Sunday, 10 June 2018


NAKHMEN-BER ETELZON (1828-March 25, 1920)
            He was born in Shaki (Šakiai), Suwalk district, Lithuania.  His father, Borekh Etelzon, was renowned as a great scholar and the author of the religious texts. Kanfe yona (Wings of a dove) (Warsaw, 1876), 264 pp., and Teome tsviya (Twin gazelles) (Chicago, 1891), among others.  At age twenty-three he made his way to the United States and settled in Chicago where he ran a print shop.  When the Jewish community in Chicago began to grow, Etelzon founded in 1877 a Yiddish weekly newspaper, Di izraelitishe prese (The Israelite press), one of the first Yiddish newspapers in America, which he edited (with Sh. L. Markus) in the Orthodox spirit.  It also had a Hebrew section, entitled “Hekhal haivriya” (the Temple of Hebrew), where scholars split hairs over Torah and speculation, and a fight ensued against Reform Jews, especially against the Chicago rabbi Dr. Bernard Felzntal who had proposed easing up on the conversion to Judaism by replacing circumcision by ritual immersion for purification.  After three years of existence, Di izraelitishe prese, despite its success in the Western states of America, ceased publication, and Etelzon withdrew from journalism.  In his old age, he was an agent of an insurance company.  He died in Chicago.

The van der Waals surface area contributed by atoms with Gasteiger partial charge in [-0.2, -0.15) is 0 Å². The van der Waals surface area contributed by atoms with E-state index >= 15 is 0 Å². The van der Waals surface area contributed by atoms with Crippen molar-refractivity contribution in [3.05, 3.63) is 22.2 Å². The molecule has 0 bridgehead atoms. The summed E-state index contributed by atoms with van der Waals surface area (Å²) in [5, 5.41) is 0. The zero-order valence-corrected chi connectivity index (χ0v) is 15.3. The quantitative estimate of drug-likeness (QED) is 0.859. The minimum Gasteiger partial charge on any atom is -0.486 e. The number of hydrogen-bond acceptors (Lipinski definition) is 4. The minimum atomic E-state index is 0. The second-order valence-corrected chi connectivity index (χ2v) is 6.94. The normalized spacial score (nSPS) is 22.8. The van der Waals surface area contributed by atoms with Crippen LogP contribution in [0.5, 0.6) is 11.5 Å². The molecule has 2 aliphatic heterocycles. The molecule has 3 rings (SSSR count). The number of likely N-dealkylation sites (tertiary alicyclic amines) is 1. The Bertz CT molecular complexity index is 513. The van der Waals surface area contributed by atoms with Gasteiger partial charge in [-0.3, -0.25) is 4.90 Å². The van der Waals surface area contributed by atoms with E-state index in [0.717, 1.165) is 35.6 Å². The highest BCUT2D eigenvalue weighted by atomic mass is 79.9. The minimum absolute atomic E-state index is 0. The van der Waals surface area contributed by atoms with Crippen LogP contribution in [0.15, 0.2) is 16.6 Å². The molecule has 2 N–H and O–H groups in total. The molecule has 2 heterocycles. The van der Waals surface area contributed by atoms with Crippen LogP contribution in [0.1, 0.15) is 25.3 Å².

Sources: Zalmen Reyzen, Leksikon, vol. 2, with a bibliography; Hadoar (New York) (November 27, 1936); Shmuel Niger, in Di tsukunft (New York) (January 1940); Kh. M. Roytblat, in Pinkas shikago (Chicago) (1951/1952); M. izkuni (Shtarkman), in Pinkas shikago (1951/1952); izkuni, in Yorbukh (New York) (1951/1952); izkuni, in Metsuda (New York) (1953/1954); izkuni, in Hadoar (November 27, 1959).
Yankev Kahan

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